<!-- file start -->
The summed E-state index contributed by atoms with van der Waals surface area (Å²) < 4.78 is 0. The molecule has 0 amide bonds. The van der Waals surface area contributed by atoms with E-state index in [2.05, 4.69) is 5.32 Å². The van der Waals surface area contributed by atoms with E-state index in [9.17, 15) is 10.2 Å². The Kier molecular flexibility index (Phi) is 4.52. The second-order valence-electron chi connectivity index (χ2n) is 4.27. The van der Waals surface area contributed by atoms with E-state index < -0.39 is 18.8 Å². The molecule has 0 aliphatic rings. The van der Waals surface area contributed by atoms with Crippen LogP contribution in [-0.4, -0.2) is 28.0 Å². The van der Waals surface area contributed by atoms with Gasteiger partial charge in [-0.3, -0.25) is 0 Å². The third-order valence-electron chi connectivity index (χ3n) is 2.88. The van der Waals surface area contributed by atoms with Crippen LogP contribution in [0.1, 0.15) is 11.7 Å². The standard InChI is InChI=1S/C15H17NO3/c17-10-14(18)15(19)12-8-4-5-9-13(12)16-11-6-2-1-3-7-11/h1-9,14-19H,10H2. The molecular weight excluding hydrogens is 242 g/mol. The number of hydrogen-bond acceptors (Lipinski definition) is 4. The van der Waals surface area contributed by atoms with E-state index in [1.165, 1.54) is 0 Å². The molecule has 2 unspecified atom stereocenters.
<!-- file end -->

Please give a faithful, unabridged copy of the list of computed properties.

The summed E-state index contributed by atoms with van der Waals surface area (Å²) < 4.78 is 0. The molecule has 0 amide bonds. The van der Waals surface area contributed by atoms with E-state index in [2.05, 4.69) is 5.32 Å². The van der Waals surface area contributed by atoms with E-state index in [9.17, 15) is 10.2 Å². The Kier molecular flexibility index (Phi) is 4.52. The second-order valence-electron chi connectivity index (χ2n) is 4.27. The van der Waals surface area contributed by atoms with E-state index < -0.39 is 18.8 Å². The molecule has 0 aliphatic rings. The van der Waals surface area contributed by atoms with Crippen LogP contribution in [-0.4, -0.2) is 28.0 Å². The van der Waals surface area contributed by atoms with Gasteiger partial charge in [-0.3, -0.25) is 0 Å². The third-order valence-electron chi connectivity index (χ3n) is 2.88. The van der Waals surface area contributed by atoms with Crippen LogP contribution in [0.1, 0.15) is 11.7 Å². The standard InChI is InChI=1S/C15H17NO3/c17-10-14(18)15(19)12-8-4-5-9-13(12)16-11-6-2-1-3-7-11/h1-9,14-19H,10H2. The molecular weight excluding hydrogens is 242 g/mol. The number of hydrogen-bond acceptors (Lipinski definition) is 4. The van der Waals surface area contributed by atoms with E-state index in [1.165, 1.54) is 0 Å². The molecule has 2 unspecified atom stereocenters.